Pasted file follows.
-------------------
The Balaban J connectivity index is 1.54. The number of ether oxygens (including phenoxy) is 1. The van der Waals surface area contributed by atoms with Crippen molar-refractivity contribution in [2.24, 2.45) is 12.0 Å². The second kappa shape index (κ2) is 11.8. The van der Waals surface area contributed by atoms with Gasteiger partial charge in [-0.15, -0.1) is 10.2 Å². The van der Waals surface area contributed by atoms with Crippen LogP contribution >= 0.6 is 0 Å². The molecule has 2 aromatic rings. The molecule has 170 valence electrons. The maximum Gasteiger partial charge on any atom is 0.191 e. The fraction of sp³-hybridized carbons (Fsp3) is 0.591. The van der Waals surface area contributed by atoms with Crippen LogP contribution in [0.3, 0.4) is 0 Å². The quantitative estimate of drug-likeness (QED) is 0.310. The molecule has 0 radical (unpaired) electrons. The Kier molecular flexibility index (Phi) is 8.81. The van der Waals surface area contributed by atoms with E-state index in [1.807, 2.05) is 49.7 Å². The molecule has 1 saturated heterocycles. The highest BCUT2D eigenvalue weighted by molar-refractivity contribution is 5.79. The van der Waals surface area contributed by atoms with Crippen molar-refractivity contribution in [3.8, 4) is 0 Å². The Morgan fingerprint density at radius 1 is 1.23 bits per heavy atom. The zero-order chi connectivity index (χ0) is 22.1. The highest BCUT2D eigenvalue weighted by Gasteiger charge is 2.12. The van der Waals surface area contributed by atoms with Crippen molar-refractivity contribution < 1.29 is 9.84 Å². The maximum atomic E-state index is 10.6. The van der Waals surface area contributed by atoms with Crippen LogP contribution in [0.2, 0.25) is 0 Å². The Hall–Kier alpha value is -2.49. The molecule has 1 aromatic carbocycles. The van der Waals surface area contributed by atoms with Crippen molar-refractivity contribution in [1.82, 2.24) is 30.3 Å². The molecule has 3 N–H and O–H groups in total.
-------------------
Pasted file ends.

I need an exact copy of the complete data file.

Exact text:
The Balaban J connectivity index is 1.54. The number of ether oxygens (including phenoxy) is 1. The van der Waals surface area contributed by atoms with Crippen molar-refractivity contribution in [2.24, 2.45) is 12.0 Å². The second kappa shape index (κ2) is 11.8. The van der Waals surface area contributed by atoms with Gasteiger partial charge in [-0.15, -0.1) is 10.2 Å². The van der Waals surface area contributed by atoms with Crippen LogP contribution >= 0.6 is 0 Å². The molecule has 2 aromatic rings. The molecule has 170 valence electrons. The maximum Gasteiger partial charge on any atom is 0.191 e. The fraction of sp³-hybridized carbons (Fsp3) is 0.591. The van der Waals surface area contributed by atoms with Crippen LogP contribution in [0.3, 0.4) is 0 Å². The quantitative estimate of drug-likeness (QED) is 0.310. The molecule has 0 radical (unpaired) electrons. The Kier molecular flexibility index (Phi) is 8.81. The van der Waals surface area contributed by atoms with E-state index in [1.807, 2.05) is 49.7 Å². The molecule has 1 saturated heterocycles. The highest BCUT2D eigenvalue weighted by molar-refractivity contribution is 5.79. The van der Waals surface area contributed by atoms with Crippen molar-refractivity contribution in [3.8, 4) is 0 Å². The Morgan fingerprint density at radius 1 is 1.23 bits per heavy atom. The zero-order chi connectivity index (χ0) is 22.1. The highest BCUT2D eigenvalue weighted by Gasteiger charge is 2.12. The van der Waals surface area contributed by atoms with Crippen molar-refractivity contribution < 1.29 is 9.84 Å². The maximum atomic E-state index is 10.6. The van der Waals surface area contributed by atoms with Crippen LogP contribution in [0.2, 0.25) is 0 Å². The Hall–Kier alpha value is -2.49. The molecule has 1 aromatic carbocycles. The van der Waals surface area contributed by atoms with Crippen molar-refractivity contribution in [1.82, 2.24) is 30.3 Å². The molecule has 3 N–H and O–H groups in total.